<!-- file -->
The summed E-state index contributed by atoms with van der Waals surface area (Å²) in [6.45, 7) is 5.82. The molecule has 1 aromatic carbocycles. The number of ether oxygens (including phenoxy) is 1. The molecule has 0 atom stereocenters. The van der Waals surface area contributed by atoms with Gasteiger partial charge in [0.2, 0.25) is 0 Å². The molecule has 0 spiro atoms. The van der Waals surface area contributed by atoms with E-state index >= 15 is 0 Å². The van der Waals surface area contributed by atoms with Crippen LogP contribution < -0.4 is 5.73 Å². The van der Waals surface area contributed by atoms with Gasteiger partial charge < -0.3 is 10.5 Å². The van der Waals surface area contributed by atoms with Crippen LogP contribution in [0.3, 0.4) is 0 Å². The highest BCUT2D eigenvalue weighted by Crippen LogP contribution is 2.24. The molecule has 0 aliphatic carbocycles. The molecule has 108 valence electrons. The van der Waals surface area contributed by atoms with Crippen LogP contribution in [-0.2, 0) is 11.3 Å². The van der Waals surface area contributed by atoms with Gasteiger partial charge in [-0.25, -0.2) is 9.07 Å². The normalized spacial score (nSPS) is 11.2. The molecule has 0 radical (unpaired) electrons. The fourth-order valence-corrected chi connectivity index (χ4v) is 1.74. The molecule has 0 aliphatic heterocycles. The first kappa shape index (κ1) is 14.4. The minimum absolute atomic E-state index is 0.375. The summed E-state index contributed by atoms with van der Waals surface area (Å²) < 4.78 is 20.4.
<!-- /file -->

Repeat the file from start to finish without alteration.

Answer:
The summed E-state index contributed by atoms with van der Waals surface area (Å²) in [6.45, 7) is 5.82. The molecule has 1 aromatic carbocycles. The number of ether oxygens (including phenoxy) is 1. The molecule has 0 atom stereocenters. The van der Waals surface area contributed by atoms with Gasteiger partial charge in [0.2, 0.25) is 0 Å². The molecule has 0 spiro atoms. The van der Waals surface area contributed by atoms with E-state index >= 15 is 0 Å². The van der Waals surface area contributed by atoms with Crippen LogP contribution < -0.4 is 5.73 Å². The van der Waals surface area contributed by atoms with Gasteiger partial charge < -0.3 is 10.5 Å². The van der Waals surface area contributed by atoms with Crippen LogP contribution in [0.3, 0.4) is 0 Å². The highest BCUT2D eigenvalue weighted by Crippen LogP contribution is 2.24. The molecule has 0 aliphatic carbocycles. The molecule has 108 valence electrons. The van der Waals surface area contributed by atoms with Crippen LogP contribution in [-0.2, 0) is 11.3 Å². The van der Waals surface area contributed by atoms with Gasteiger partial charge in [-0.25, -0.2) is 9.07 Å². The normalized spacial score (nSPS) is 11.2. The molecule has 0 radical (unpaired) electrons. The fourth-order valence-corrected chi connectivity index (χ4v) is 1.74. The molecule has 0 aliphatic heterocycles. The first kappa shape index (κ1) is 14.4. The minimum absolute atomic E-state index is 0.375. The summed E-state index contributed by atoms with van der Waals surface area (Å²) < 4.78 is 20.4.